Circuit Training vs. High-Intensity Interval Training

Circuit training and high-intensity interval training (HIIT) are two popular exercise routines that are gaining in popularity. You may be interested in trying these types of workouts and wondering what the benefits of each are. Let’s look at both regimes and see how they are similar, how they are different, and which model is right for you.


Circuit Training

Like the name implies, a circuit training workout relies on “circuits” or series of exercises. Once a circuit is completed, you start over from the beginning. The goal is to run through short exercises that focus on one specific body area or muscle group, then move on to the next. By exercising in this way, you can work your whole body.

One advantage of the circuit training model is that it motivates you to train harder. Because each exercise is short and you rotate muscle groups, you can perform at a greater intensity. Compare this to a workout that focuses on a single muscle group for an extended period. You get tired faster and may swap intensity for number of repetitions.

Circuit training allows you to train at high intensity for a short time, then switch to a new activity. By the time you repeat the circuit, each muscle group has had time to reset and recover. For this reason, circuit training is considered a very efficient method of working out.


High-Intensity Interval Training

HIIT is similar to circuit training. The goal is to perform short intervals of high-intensity exercise. The high-intensity effort allows you to thoroughly work a single muscle group, while short intervals will maintain that high intensity.  After all, our bodies can only perform maximum effort exercise for up to 20 seconds (more if you’re super fit)! HIIT alternates between high and low intensity, where you aren’t working yourself to the point of exhaustion.

HIIT is another efficient workout. Mayo Clinic recommends interval training for older adults.1 Interval training can quickly increase muscle mass for younger adults and slow the inevitable degeneration in older adults. HIIT can improve heart health and blood pressure. Furthermore, HIIT is generally safe for most people, even those with preexisting conditions. (Always discuss any new exercise routines with your doctor before starting.)

What’s more surprising and hopeful is that the workout’s intensity doesn’t have to be great—for example, alternating your pace when out for a walk can have many of the same benefits as a more traditional high-intensity interval workout. Walking quickly is the high-intensity portion of the workout, placed between intervals of walking slowly. Switching your pace every 3 minutes can be more beneficial than a longer duration walk at a moderate pace.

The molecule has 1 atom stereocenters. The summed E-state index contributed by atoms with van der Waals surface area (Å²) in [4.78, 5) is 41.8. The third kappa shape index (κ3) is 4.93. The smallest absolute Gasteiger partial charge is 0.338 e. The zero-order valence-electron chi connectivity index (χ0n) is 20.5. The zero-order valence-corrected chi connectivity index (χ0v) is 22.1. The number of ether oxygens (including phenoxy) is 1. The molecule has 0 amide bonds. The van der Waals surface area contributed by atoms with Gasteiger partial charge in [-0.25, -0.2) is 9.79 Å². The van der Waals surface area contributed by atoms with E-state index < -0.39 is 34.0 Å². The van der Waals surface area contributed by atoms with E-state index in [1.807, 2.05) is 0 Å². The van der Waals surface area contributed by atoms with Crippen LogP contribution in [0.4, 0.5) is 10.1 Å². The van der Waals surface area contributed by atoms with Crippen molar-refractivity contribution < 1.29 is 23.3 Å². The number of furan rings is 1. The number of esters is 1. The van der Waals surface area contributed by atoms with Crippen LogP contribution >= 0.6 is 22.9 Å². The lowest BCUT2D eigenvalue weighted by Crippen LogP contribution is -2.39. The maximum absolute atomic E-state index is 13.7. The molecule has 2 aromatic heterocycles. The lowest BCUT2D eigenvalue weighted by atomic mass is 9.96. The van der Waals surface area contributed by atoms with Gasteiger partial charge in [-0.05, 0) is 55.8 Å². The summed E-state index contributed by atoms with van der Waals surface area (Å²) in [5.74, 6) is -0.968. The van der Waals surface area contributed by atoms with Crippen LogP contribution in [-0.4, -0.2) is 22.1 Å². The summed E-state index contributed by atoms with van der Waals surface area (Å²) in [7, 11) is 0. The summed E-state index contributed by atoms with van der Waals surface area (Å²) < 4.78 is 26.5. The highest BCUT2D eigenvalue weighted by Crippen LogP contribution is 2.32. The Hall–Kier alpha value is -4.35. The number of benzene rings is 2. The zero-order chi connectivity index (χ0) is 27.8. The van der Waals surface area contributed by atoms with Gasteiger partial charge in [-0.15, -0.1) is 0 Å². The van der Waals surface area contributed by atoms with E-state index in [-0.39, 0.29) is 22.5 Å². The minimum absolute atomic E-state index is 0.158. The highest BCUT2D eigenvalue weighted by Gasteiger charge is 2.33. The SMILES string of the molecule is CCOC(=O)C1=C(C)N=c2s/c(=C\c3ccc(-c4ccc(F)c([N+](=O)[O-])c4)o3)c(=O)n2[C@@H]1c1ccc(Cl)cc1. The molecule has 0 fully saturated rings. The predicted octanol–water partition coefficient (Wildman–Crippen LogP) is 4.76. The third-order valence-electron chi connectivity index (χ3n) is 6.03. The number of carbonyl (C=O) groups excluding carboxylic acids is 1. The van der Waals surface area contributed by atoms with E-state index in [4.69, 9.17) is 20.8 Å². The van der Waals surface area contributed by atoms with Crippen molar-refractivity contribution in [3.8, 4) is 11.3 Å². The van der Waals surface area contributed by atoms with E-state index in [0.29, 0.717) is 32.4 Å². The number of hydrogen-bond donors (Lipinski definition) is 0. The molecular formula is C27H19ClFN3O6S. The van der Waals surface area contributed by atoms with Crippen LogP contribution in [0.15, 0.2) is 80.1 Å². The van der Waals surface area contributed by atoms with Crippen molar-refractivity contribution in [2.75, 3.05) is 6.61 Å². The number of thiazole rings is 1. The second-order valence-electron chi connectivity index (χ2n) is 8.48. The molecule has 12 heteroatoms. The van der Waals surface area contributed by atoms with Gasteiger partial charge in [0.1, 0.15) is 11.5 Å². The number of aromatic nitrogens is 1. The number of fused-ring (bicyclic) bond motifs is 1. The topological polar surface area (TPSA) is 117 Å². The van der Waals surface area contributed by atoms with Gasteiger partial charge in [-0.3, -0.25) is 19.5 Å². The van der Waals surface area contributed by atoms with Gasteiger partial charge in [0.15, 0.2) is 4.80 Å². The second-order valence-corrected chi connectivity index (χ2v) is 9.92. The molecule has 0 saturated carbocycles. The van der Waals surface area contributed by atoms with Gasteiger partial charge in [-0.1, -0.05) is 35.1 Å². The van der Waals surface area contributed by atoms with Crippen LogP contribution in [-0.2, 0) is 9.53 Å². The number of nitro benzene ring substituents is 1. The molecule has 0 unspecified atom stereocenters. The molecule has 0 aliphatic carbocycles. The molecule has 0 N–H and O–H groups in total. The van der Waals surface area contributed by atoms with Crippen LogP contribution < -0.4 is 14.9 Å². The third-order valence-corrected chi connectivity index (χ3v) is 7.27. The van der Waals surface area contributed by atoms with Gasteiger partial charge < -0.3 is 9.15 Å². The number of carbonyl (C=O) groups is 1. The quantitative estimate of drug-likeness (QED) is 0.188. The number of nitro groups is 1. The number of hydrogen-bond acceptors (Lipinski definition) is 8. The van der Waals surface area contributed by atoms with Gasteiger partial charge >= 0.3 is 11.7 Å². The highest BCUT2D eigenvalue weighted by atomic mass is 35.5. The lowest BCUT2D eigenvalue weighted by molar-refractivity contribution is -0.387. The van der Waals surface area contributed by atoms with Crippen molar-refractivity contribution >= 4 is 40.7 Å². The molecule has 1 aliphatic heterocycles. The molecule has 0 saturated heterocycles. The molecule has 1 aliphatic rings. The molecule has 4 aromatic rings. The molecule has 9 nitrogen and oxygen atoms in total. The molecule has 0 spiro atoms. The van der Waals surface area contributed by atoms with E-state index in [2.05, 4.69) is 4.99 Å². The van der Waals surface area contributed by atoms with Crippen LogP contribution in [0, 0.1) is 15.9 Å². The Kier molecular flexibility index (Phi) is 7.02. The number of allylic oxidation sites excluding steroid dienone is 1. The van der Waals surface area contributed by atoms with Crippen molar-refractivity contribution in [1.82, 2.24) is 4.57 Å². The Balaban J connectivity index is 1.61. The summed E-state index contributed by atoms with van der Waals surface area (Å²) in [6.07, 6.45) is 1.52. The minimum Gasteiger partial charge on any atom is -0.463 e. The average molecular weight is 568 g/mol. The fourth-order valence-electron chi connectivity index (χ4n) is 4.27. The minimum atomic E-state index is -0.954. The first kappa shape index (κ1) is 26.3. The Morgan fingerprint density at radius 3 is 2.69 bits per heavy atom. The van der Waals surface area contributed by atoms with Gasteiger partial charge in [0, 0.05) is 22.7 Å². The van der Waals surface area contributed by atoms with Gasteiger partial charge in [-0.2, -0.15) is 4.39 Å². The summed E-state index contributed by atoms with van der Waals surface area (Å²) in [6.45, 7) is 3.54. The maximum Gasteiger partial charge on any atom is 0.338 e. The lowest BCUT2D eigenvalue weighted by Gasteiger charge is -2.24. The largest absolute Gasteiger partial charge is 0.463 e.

Similarities and Differences

As you can see, there are many similarities between HIIT and circuit training. Both focus on short intervals of high-intensity exercise to deliver the same benefits. Both are considered very efficient and effective ways to work out.

One key difference is that a circuit workout is designed to build endurance. You move through a circuit of high-intensity exercises, switching the muscle groups you focus on. HIIT, on the other hand, is less structured. It focuses solely on the high-intensity intervals. In this way, circuit training can almost be thought of as a series of small HIIT workouts.


Choosing a Workout

Choosing a new exercise routine can be difficult. Starting it can also be challenging. The first step is to consult your doctor, especially if you have any medical conditions.

Once you know what exercises are safe for you, think about your goals. Are you young and healthy and want to get in better shape? Maybe a circuit training routine is right for you. If you’re older and simply trying to avoid age-related declines in fitness, a simpler HIIT workout might be better. Maybe you’re training for a sport or event and need something other than circuit training or HIIT. That’s fine, too. There are plenty of options.


  1. Why interval training may be the best workout at any age. Mayo Clinic. Accessed 12/30/2020.

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